At the hearing, the CPSU submitted that rule 14 does not operate to limit, but rather simply denotes the equivalent position on the NOC for a given position in either the PSU or SPSF Group. 35 It further submitted that, as at 22 April 2015, there were 12 people who held office in one or other of the PSU Group or SPSF Group positions referred to in that rule,36 and relied on Annexure A to its annual return in this regard.37
 I find that the CPSU’s submission is the correct interpretation of the rule. Such an interpretation is also consistent with the fact that sub-section (b) commences by referring to an unspecified number of ‘persons’. I therefore do not accept the HSU’s submission that rule 14 by its wording requires there only to be eight members of the NOC.
 In light of Ms Batt’s declaration, together with the additional evidence the CPSU tendered to support that declaration, 38 I find that the alteration was made under the CPSU rules and therefore complies with s.158(2) of the RO Act.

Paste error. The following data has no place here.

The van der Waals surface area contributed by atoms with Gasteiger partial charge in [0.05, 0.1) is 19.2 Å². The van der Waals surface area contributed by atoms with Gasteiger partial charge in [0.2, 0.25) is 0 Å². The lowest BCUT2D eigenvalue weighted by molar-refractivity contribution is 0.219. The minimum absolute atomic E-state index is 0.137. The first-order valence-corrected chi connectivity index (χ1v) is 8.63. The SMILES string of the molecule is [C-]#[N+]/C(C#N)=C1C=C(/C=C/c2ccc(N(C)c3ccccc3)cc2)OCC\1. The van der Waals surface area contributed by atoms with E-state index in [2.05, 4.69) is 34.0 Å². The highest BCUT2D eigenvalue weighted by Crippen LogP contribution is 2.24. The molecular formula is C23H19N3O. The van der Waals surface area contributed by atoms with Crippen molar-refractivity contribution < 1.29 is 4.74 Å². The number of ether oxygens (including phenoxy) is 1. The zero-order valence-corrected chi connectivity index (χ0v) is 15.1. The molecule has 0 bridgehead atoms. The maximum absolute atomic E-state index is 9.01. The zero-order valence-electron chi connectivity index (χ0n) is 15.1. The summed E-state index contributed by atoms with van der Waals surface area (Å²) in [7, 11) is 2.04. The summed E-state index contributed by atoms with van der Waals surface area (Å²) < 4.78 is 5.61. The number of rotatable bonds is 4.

An issue was also raised during the proceedings concerning whether the CPSU had complied with its obligation under reg 121(4) of the RO Regs to publish on its website a notice that it had lodged the application. While there appears to have been an error in labelling a link to the application, I am satisfied that the application was indeed published on the website and the CPSU met its obligation under the regulation.
‘More conveniently belong’ and ‘more effectively represent’: ss.158(4), 158(5)
 The CPSU asserts that the class of employees subject to the application are those employed in the roles formerly performed by Home Care after their transfer to Australian Unity, other than direct care workers covered by United Voice (who were covered by the Care Worker Employees – Department of Family and Community Services – Ageing, Disability and Home Care (State) Award).
 The class of employees subject to the application were previously covered by the Crown Employees (Home Care Service of New South Wales – Administrative Staff) Award 2012. This award will continue to apply to transferring employees as their copied State instrument under the FW Act.